We will analyze issues associated with approaching death by examining cinematic works as seen through a philosophical lens. Specifically, we will show film and televisual excerpts that do not simply depict individuals approaching death but that also highlight important questions around that process. In each case, we will concentrate not only on the humanistic and philosophical issues that the excerpts foreground, but also on the cinematic techniques with which they do so.
In 21 Grams we will discuss the notion of Cheating Death in the story of a man who has a life-saving heart transplant but then is racked by survivor’s guilt and a morbid fascination with the individual whose death saved him. In Wit, whose narrative focuses on an English Professor’s bout with cancer, we find a case of Intellectualizing Death as, through direct address to the audience, the protagonist talks about each stage of treatment and dying. In My Life Without Me, we will highlight the practice of Concealing Death in the story of a woman, diagnosed with cancer, who refuses to tell any of her family, friends, or lovers about her plight. The television show The Big C, which features another woman with a diagnosis of cancer, illustrates and critiques the practice of Allegorizing Death and conceptualizing the relationship between a patient and cancer as a “battle.” In examining The Sea Inside, we will foreground the notion of Embracing Death in the story of a quadriplegic who wishes to die but is frustrated in so doing by the Spanish legal system and the Catholic Church. Defying both, he arranges for an assisted suicide. In Cherry Blossoms, we will examine The Value of Knowing that Death Is Approaching. Finally, in Amour, a film that portrays the physical and emotional challenges and burdens that face.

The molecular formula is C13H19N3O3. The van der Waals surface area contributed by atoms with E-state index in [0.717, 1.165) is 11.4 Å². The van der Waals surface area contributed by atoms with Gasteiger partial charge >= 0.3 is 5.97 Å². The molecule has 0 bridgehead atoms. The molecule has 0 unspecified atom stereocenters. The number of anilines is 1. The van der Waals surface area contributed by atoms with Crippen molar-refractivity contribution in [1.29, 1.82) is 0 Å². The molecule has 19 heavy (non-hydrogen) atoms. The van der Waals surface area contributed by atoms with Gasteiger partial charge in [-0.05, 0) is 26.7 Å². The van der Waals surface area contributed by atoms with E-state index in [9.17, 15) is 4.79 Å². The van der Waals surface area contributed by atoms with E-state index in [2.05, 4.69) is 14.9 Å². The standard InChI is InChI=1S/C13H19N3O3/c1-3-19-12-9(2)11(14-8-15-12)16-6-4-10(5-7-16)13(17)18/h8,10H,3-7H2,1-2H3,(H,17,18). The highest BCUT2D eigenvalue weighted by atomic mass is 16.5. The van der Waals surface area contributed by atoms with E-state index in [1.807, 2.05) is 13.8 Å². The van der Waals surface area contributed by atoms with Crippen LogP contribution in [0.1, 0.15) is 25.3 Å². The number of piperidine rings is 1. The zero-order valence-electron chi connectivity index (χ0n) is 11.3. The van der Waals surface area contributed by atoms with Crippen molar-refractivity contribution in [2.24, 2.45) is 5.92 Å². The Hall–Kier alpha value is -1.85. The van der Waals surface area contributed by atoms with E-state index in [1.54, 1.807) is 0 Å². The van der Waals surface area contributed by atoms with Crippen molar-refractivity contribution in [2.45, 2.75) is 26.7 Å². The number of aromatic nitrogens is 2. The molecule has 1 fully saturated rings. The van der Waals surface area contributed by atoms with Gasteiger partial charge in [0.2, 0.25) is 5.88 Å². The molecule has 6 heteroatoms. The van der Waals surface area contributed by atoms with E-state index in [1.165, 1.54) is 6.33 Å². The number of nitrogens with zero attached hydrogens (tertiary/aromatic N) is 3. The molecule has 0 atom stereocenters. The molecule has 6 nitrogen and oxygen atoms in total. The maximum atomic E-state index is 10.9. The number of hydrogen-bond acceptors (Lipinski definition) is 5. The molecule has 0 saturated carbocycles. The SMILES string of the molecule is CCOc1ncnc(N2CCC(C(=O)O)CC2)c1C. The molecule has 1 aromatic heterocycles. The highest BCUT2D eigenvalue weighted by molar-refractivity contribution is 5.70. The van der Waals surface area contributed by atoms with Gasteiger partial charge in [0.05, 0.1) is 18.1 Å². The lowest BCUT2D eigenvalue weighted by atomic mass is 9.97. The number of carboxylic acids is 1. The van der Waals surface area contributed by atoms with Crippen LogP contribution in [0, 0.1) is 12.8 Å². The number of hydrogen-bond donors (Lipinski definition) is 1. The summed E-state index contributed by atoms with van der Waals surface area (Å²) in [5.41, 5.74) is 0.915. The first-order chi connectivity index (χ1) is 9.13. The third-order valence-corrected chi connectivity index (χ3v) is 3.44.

Location and Address
602 Cathedral of Learning